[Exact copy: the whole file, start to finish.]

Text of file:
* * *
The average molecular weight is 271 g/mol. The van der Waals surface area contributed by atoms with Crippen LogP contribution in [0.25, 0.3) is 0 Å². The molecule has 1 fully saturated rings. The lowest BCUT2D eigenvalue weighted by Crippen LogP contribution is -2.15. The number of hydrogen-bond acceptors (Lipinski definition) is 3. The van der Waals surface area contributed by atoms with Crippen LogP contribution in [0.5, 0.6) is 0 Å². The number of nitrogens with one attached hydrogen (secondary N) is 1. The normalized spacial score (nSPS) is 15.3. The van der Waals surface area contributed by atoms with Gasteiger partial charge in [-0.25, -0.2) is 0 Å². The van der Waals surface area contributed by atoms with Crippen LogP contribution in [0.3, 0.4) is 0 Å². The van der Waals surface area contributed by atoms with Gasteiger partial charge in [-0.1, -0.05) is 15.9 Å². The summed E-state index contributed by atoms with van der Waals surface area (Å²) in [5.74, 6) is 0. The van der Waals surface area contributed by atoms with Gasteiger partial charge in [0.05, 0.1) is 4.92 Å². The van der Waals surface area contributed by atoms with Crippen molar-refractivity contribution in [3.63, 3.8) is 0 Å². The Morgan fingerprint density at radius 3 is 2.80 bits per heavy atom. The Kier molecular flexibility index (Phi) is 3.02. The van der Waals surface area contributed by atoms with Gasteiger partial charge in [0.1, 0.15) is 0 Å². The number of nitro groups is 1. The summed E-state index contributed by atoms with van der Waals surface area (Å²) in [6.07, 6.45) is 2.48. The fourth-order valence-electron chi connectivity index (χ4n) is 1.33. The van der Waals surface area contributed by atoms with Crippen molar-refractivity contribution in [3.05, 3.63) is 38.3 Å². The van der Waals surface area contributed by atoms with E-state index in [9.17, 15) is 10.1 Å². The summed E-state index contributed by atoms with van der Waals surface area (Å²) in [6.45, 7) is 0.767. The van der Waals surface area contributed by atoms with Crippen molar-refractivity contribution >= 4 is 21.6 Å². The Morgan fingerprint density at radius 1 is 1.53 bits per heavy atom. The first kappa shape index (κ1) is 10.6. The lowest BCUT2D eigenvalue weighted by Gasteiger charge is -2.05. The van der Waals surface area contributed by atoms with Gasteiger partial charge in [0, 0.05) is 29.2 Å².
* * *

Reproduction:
The average molecular weight is 271 g/mol. The van der Waals surface area contributed by atoms with Crippen LogP contribution in [0.25, 0.3) is 0 Å². The molecule has 1 fully saturated rings. The lowest BCUT2D eigenvalue weighted by Crippen LogP contribution is -2.15. The number of hydrogen-bond acceptors (Lipinski definition) is 3. The van der Waals surface area contributed by atoms with Crippen LogP contribution in [0.5, 0.6) is 0 Å². The number of nitrogens with one attached hydrogen (secondary N) is 1. The normalized spacial score (nSPS) is 15.3. The van der Waals surface area contributed by atoms with Gasteiger partial charge in [-0.25, -0.2) is 0 Å². The van der Waals surface area contributed by atoms with Crippen LogP contribution in [0.3, 0.4) is 0 Å². The van der Waals surface area contributed by atoms with Gasteiger partial charge in [-0.1, -0.05) is 15.9 Å². The summed E-state index contributed by atoms with van der Waals surface area (Å²) in [5.74, 6) is 0. The van der Waals surface area contributed by atoms with Gasteiger partial charge in [0.05, 0.1) is 4.92 Å². The van der Waals surface area contributed by atoms with Crippen molar-refractivity contribution in [3.63, 3.8) is 0 Å². The Morgan fingerprint density at radius 3 is 2.80 bits per heavy atom. The Kier molecular flexibility index (Phi) is 3.02. The van der Waals surface area contributed by atoms with Gasteiger partial charge in [0.1, 0.15) is 0 Å². The number of nitro groups is 1. The summed E-state index contributed by atoms with van der Waals surface area (Å²) in [6.07, 6.45) is 2.48. The fourth-order valence-electron chi connectivity index (χ4n) is 1.33. The van der Waals surface area contributed by atoms with Crippen molar-refractivity contribution in [3.05, 3.63) is 38.3 Å². The van der Waals surface area contributed by atoms with E-state index in [9.17, 15) is 10.1 Å². The summed E-state index contributed by atoms with van der Waals surface area (Å²) in [6.45, 7) is 0.767. The van der Waals surface area contributed by atoms with Crippen molar-refractivity contribution >= 4 is 21.6 Å². The Morgan fingerprint density at radius 1 is 1.53 bits per heavy atom. The first kappa shape index (κ1) is 10.6. The lowest BCUT2D eigenvalue weighted by Gasteiger charge is -2.05. The van der Waals surface area contributed by atoms with Gasteiger partial charge in [0, 0.05) is 29.2 Å².